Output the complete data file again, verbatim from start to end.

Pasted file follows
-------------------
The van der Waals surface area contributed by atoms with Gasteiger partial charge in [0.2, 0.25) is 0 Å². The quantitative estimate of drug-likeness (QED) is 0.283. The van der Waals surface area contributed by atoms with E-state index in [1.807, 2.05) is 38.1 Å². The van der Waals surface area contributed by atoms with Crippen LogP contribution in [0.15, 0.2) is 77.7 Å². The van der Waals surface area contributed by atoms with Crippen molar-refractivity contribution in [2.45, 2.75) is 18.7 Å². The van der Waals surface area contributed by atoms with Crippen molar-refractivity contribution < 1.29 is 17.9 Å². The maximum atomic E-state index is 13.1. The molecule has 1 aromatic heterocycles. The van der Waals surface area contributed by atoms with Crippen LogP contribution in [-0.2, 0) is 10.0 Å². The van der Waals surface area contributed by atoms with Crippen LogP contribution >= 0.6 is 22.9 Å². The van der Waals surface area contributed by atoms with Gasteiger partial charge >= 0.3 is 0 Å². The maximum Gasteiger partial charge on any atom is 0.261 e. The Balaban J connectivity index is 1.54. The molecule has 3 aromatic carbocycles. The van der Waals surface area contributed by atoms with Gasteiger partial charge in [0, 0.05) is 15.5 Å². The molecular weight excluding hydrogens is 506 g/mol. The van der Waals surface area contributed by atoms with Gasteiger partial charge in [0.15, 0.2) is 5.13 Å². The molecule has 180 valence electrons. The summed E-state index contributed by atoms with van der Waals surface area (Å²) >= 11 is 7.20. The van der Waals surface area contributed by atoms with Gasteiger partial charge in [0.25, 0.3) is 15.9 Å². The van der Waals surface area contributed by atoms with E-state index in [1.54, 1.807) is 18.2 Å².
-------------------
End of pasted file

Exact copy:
The van der Waals surface area contributed by atoms with Gasteiger partial charge in [0.2, 0.25) is 0 Å². The quantitative estimate of drug-likeness (QED) is 0.283. The van der Waals surface area contributed by atoms with E-state index in [1.807, 2.05) is 38.1 Å². The van der Waals surface area contributed by atoms with Crippen LogP contribution in [0.15, 0.2) is 77.7 Å². The van der Waals surface area contributed by atoms with Crippen molar-refractivity contribution in [2.45, 2.75) is 18.7 Å². The van der Waals surface area contributed by atoms with Crippen molar-refractivity contribution < 1.29 is 17.9 Å². The maximum atomic E-state index is 13.1. The molecule has 1 aromatic heterocycles. The van der Waals surface area contributed by atoms with Crippen LogP contribution in [-0.2, 0) is 10.0 Å². The van der Waals surface area contributed by atoms with Crippen LogP contribution >= 0.6 is 22.9 Å². The van der Waals surface area contributed by atoms with Gasteiger partial charge >= 0.3 is 0 Å². The maximum Gasteiger partial charge on any atom is 0.261 e. The Balaban J connectivity index is 1.54. The molecule has 3 aromatic carbocycles. The van der Waals surface area contributed by atoms with Gasteiger partial charge in [0, 0.05) is 15.5 Å². The molecular weight excluding hydrogens is 506 g/mol. The van der Waals surface area contributed by atoms with Gasteiger partial charge in [0.15, 0.2) is 5.13 Å². The molecule has 180 valence electrons. The summed E-state index contributed by atoms with van der Waals surface area (Å²) >= 11 is 7.20. The van der Waals surface area contributed by atoms with Gasteiger partial charge in [0.25, 0.3) is 15.9 Å². The van der Waals surface area contributed by atoms with E-state index in [1.54, 1.807) is 18.2 Å².